The Laodicean Project- What Will Cleanse the People?

Continuing our look at how our corporate actions can be used to reach “Christian” societies, there is another verse I would like to share with you. This time it comes out of the book of Haggai (really digging for these, huh?). Haggai was a prophet, alongside Zechariah, during the time of the rebuilding of the temple and the city gates of Jerusalem, the event whose history is given in the books of Ezra and Nehemiah. Haggai was focused directly on the rebuilding of the temple, and so along with this came the question of how the people are cleansed by the ceremonial law:

Thus says the LORD of hosts: Ask the priests about the law: ‘If someone carries holy meat in the fold of his garment and touches with his fold bread or stew or wine or oil or any kind of food, does it become holy?’” The priests answered and said, “No.” Then Haggai said, “If someone who is unclean by contact with a dead body touches any of these, does it become unclean?” The priests answered and said, “It does become unclean.” Then Haggai answered and said, “So is it with this people, and with this nation before me, declares the LORD, and so with every work of their hands. And what they offer there is unclean. (Haggai 2:11-14)

So, in this verse we see God asking the question through his prophet, “Are things made holy simply by being in the presence of something holy? Are things made defiled by being in the presence of something defiled?”

Working in reverse, the answer to the second question is “Yes.” If things or people or ideas are clean and holy, and then something unclean is introduced, then the defilement of the unclean thing ruins the whole bunch. This is the same as the principle being expressed by Paul in Galatians when he says “A little leaven leavens the whole lump (5:9).” This plays itself out in numerous ways in our life; through relationships, activities we engage in, the words we say, books we read. If we are not careful to protect the things which are holy from the things which aren’t then we stand to lose the holiness that we had to start with (see also 1 Corinthians 15:33).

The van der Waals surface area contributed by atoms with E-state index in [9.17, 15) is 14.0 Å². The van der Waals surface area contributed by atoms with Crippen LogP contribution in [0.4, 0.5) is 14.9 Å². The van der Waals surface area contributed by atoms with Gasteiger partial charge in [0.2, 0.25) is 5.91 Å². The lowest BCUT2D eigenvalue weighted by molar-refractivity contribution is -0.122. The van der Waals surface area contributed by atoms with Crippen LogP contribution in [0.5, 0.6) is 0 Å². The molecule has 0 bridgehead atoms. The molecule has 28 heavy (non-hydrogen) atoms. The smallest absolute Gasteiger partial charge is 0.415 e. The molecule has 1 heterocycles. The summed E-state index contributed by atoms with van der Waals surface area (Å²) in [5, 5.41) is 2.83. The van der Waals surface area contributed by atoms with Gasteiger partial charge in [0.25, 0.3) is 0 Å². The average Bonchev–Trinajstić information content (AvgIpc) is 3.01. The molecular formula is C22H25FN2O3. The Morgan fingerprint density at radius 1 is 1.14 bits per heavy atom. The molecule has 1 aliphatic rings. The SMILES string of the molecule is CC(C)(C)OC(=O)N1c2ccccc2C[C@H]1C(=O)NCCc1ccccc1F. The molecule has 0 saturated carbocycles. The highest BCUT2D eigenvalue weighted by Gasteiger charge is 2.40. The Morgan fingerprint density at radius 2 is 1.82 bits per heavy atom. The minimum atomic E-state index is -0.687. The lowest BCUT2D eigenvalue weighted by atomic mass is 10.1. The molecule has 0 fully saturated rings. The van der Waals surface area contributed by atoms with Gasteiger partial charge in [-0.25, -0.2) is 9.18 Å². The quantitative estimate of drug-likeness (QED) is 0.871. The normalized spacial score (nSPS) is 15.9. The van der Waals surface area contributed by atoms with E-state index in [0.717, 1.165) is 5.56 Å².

As to the first question, “Are things made holy simply by being in the presence of something holy?”, the answer that comes is “No.” Yet do we believe this? Do we act this way? I don’t believe so. I think too often in our churches we think that just by being in church, just by being in Sunday School or a Bible Study or participating in “Guys Nights” that we are being made holy. I know in my own life I operated for a long time under the thought that a personal, daily time with God wasn’t necessary because I was at church twice on Sunday, once on Wednesday, and in Bible Study on Tuesday. Yet it isn’t enough, or should I say, it is not the right stuff. Yes, a good pastor (shepherd) should “preach the word” (2 Timothy 4:2), but as John Stott says in his book The Living Church, “But how do shepherds feed their sheep? The answer is that they don’t. To be sure, if a lamb is sick, a shepherd may bottle feed it. But usually he leads his sheep into good pastures where they feed themselves.” Until we beat this mindset that we are cleansed by simply being IN the church we will have trouble being of any good to those OUTSIDE the church.

It is so wonderful how the Old Testament prophets can still speak volumes to us. The same problems which caused the Israelites to be scattered and destroyed back then are the same things which are causing us to fall apart today, so we would be careful to heed the word which God has already revealed and preserved for us to know.


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